Denis Sarazhin

🐅 🐅 🐅 tiger tiger tiger for ultimate March, a month that seems to have lasted forever, through meteorological disasters, the daily devastation of mass shootings, and the profoundly dangerous paranoid ravings of the moral monster Grabpussy. Oh yes, and the latest chapters in the Russian invasion of Ukraine, the event that, quite by accident, relocated two artists from Kyiv to Chattanooga TN (in a state that is currently contending fiercely for the title of Gun Capital of the United States).

This is about one of them, Denis Sarazhin, who came to me through a reproduction of some of his remarkable paintings on Pinterest. In particular:

(#1) Pantomime No. 22 (2017); note the painfully contorted poses

From the Artsy site on DS:

Bio: Denis Sarazhin’s portraits focus on the communicative potential of the human body. The artist denies the viewer the affirmation of eye contact by frequently obscuring his subjects’ faces, preferring instead to convey meaning in the kinetic forms of his figures. In his “Pantomime” series of paintings, Sarazhin captures a dramatic sense of motion through his subjects’ contorted poses, reminiscent of the distorted figural works of Expressionist painter Egon Schiele. A skilled colorist, Sarazhin combines classic chiaroscuro painting techniques with a fresh and vibrant use of color that renders his figures fleshy and lifelike. Born in Ukraine, Sarazhin trained in the classic style of Soviet Realism at the Kharkiv State Academy of Design and Arts and has been a member of Kharkiv’s section of the Ukraine’s Artist Alliance since 2007. His works have been exhibited in the U.S., Ukraine, Germany, Spain, and Denmark.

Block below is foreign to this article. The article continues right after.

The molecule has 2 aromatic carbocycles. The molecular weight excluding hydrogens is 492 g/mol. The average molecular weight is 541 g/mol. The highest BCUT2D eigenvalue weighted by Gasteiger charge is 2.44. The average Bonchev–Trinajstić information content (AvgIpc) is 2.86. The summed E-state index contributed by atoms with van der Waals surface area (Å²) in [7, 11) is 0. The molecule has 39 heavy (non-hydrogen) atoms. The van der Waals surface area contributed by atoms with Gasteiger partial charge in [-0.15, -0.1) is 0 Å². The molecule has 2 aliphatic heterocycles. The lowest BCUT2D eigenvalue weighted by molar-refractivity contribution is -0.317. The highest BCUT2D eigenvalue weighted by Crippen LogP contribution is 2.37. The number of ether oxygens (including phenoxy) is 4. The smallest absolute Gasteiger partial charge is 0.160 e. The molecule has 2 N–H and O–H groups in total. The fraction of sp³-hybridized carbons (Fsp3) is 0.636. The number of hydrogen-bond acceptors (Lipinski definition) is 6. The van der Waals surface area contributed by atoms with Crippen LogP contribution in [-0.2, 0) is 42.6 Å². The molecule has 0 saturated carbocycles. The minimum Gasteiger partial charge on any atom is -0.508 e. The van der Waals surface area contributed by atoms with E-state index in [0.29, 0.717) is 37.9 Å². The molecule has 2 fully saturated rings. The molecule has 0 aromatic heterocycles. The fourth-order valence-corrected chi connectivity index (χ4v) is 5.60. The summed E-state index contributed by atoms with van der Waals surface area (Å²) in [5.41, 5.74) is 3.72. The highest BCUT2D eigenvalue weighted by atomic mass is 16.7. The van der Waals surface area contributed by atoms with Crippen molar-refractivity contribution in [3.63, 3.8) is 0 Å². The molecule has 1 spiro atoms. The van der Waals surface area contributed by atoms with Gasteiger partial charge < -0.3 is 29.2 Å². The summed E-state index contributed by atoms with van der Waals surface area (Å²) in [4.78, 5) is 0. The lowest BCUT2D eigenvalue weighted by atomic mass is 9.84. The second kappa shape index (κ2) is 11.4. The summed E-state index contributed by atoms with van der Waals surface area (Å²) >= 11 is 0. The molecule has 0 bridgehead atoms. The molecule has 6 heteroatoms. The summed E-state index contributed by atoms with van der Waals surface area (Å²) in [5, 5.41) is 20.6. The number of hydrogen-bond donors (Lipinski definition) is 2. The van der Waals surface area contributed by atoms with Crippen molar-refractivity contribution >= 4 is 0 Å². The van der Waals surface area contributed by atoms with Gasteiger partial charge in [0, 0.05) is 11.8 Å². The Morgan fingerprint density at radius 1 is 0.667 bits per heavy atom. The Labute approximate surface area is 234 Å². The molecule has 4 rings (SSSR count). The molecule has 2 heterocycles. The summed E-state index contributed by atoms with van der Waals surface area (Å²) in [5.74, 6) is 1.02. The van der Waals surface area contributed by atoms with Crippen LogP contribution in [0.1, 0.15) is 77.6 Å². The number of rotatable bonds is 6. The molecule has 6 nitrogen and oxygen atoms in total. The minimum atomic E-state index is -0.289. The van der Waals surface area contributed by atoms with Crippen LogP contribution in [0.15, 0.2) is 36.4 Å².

From three years later:

(#2) On My Mind (2020); I sing the body electric … The curious sympathy one feels when feeling with the hand the naked meat of the body (Walt Whitman, Leaves of Grass (1855))

And then, from the remarkable “Bestiary” show at the Arcadia Contemporary gallery (421 W. Broadway, NYC), Dec. 8 – 29, 2022:

(#3) Rider with Two Crowns (2022) — the naked rider astride a muscular flying creature with three heads (equine, feline, and aquiline)

(#4) The gallery during the show

Apparently this show was already set up when in February 2022, Sarazhin and his wife, the painter Victoria Kalaichi, flew to Chattanooga TN to teach a workshop at the Townsend Atelier and for a solo show of her work, but while they were en route, Russia invaded Ukraine, leaving the two artists as homeless refugees when they arrived in Tennessee. American arts groups rallied to provide them with support to live and continue their work here, in Chattanooga. They live here, waiting with millions of other displaced Ukrainians to return and rebuild their country.

Arcadia now represents DS; a new show is apparently soon to open in NYC. Meanwhile, you can view the entire “Bestiary” show on-line. I recommend it.


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